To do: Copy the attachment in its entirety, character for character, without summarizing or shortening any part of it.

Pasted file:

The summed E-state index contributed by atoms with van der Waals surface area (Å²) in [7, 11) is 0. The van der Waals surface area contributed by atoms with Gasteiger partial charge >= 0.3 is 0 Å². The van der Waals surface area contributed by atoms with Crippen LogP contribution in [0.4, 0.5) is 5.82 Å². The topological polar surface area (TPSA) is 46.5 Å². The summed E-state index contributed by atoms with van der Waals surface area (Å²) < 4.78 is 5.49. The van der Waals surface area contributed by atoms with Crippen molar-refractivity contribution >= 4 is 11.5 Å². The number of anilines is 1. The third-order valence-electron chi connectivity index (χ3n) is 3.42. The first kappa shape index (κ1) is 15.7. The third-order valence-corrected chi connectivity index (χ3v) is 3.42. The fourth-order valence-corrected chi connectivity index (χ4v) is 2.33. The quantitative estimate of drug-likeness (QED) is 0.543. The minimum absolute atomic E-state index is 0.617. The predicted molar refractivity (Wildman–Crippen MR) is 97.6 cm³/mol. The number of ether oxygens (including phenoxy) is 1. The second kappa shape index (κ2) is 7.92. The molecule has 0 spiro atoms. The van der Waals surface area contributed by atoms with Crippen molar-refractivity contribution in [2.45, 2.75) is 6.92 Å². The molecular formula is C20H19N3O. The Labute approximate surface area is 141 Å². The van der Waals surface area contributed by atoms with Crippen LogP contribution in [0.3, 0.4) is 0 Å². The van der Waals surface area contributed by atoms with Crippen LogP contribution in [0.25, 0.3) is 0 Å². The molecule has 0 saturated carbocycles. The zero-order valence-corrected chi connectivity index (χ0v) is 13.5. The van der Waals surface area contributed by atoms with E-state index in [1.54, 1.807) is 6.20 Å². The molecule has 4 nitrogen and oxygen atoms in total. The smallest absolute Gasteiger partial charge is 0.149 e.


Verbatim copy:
The summed E-state index contributed by atoms with van der Waals surface area (Å²) in [7, 11) is 0. The van der Waals surface area contributed by atoms with Gasteiger partial charge >= 0.3 is 0 Å². The van der Waals surface area contributed by atoms with Crippen LogP contribution in [0.4, 0.5) is 5.82 Å². The topological polar surface area (TPSA) is 46.5 Å². The summed E-state index contributed by atoms with van der Waals surface area (Å²) < 4.78 is 5.49. The van der Waals surface area contributed by atoms with Crippen molar-refractivity contribution >= 4 is 11.5 Å². The number of anilines is 1. The third-order valence-electron chi connectivity index (χ3n) is 3.42. The first kappa shape index (κ1) is 15.7. The third-order valence-corrected chi connectivity index (χ3v) is 3.42. The fourth-order valence-corrected chi connectivity index (χ4v) is 2.33. The quantitative estimate of drug-likeness (QED) is 0.543. The minimum absolute atomic E-state index is 0.617. The predicted molar refractivity (Wildman–Crippen MR) is 97.6 cm³/mol. The number of ether oxygens (including phenoxy) is 1. The second kappa shape index (κ2) is 7.92. The molecule has 0 spiro atoms. The van der Waals surface area contributed by atoms with Crippen molar-refractivity contribution in [2.45, 2.75) is 6.92 Å². The molecular formula is C20H19N3O. The Labute approximate surface area is 141 Å². The van der Waals surface area contributed by atoms with Crippen LogP contribution in [0.3, 0.4) is 0 Å². The van der Waals surface area contributed by atoms with Crippen LogP contribution in [0.25, 0.3) is 0 Å². The molecule has 0 saturated carbocycles. The zero-order valence-corrected chi connectivity index (χ0v) is 13.5. The van der Waals surface area contributed by atoms with E-state index in [1.54, 1.807) is 6.20 Å². The molecule has 4 nitrogen and oxygen atoms in total. The smallest absolute Gasteiger partial charge is 0.149 e.